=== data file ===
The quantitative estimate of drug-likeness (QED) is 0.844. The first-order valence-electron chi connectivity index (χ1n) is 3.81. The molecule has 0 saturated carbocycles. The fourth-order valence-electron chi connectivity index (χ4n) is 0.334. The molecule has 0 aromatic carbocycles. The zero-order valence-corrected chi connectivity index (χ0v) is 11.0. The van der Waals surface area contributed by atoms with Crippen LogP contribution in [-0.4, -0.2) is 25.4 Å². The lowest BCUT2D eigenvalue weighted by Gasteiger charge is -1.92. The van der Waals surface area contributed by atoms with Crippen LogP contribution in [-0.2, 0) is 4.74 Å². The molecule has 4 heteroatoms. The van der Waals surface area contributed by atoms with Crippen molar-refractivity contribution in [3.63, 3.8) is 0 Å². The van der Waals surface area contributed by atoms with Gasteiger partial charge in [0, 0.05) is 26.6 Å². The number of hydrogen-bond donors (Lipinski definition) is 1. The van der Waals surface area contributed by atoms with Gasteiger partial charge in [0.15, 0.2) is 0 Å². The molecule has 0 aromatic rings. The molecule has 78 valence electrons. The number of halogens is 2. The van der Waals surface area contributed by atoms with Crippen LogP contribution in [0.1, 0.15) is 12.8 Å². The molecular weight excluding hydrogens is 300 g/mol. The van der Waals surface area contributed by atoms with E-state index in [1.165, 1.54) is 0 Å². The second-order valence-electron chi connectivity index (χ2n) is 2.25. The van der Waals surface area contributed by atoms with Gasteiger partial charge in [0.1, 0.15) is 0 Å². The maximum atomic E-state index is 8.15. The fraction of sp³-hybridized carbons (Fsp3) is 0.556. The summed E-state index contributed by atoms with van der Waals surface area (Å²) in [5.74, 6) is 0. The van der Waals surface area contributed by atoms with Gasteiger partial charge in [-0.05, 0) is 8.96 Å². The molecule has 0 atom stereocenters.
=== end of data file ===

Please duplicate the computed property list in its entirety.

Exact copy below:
The quantitative estimate of drug-likeness (QED) is 0.844. The first-order valence-electron chi connectivity index (χ1n) is 3.81. The molecule has 0 saturated carbocycles. The fourth-order valence-electron chi connectivity index (χ4n) is 0.334. The molecule has 0 aromatic carbocycles. The zero-order valence-corrected chi connectivity index (χ0v) is 11.0. The van der Waals surface area contributed by atoms with Crippen LogP contribution in [-0.4, -0.2) is 25.4 Å². The lowest BCUT2D eigenvalue weighted by Gasteiger charge is -1.92. The van der Waals surface area contributed by atoms with Crippen LogP contribution in [-0.2, 0) is 4.74 Å². The molecule has 4 heteroatoms. The van der Waals surface area contributed by atoms with Crippen molar-refractivity contribution in [3.63, 3.8) is 0 Å². The van der Waals surface area contributed by atoms with Gasteiger partial charge in [0, 0.05) is 26.6 Å². The number of hydrogen-bond donors (Lipinski definition) is 1. The van der Waals surface area contributed by atoms with Gasteiger partial charge in [0.15, 0.2) is 0 Å². The molecule has 0 aromatic rings. The molecule has 78 valence electrons. The number of halogens is 2. The van der Waals surface area contributed by atoms with Crippen LogP contribution in [0.1, 0.15) is 12.8 Å². The molecular weight excluding hydrogens is 300 g/mol. The van der Waals surface area contributed by atoms with E-state index in [1.165, 1.54) is 0 Å². The second-order valence-electron chi connectivity index (χ2n) is 2.25. The van der Waals surface area contributed by atoms with Gasteiger partial charge in [0.1, 0.15) is 0 Å². The maximum atomic E-state index is 8.15. The fraction of sp³-hybridized carbons (Fsp3) is 0.556. The summed E-state index contributed by atoms with van der Waals surface area (Å²) in [5.74, 6) is 0. The van der Waals surface area contributed by atoms with Gasteiger partial charge in [-0.05, 0) is 8.96 Å². The molecule has 0 atom stereocenters.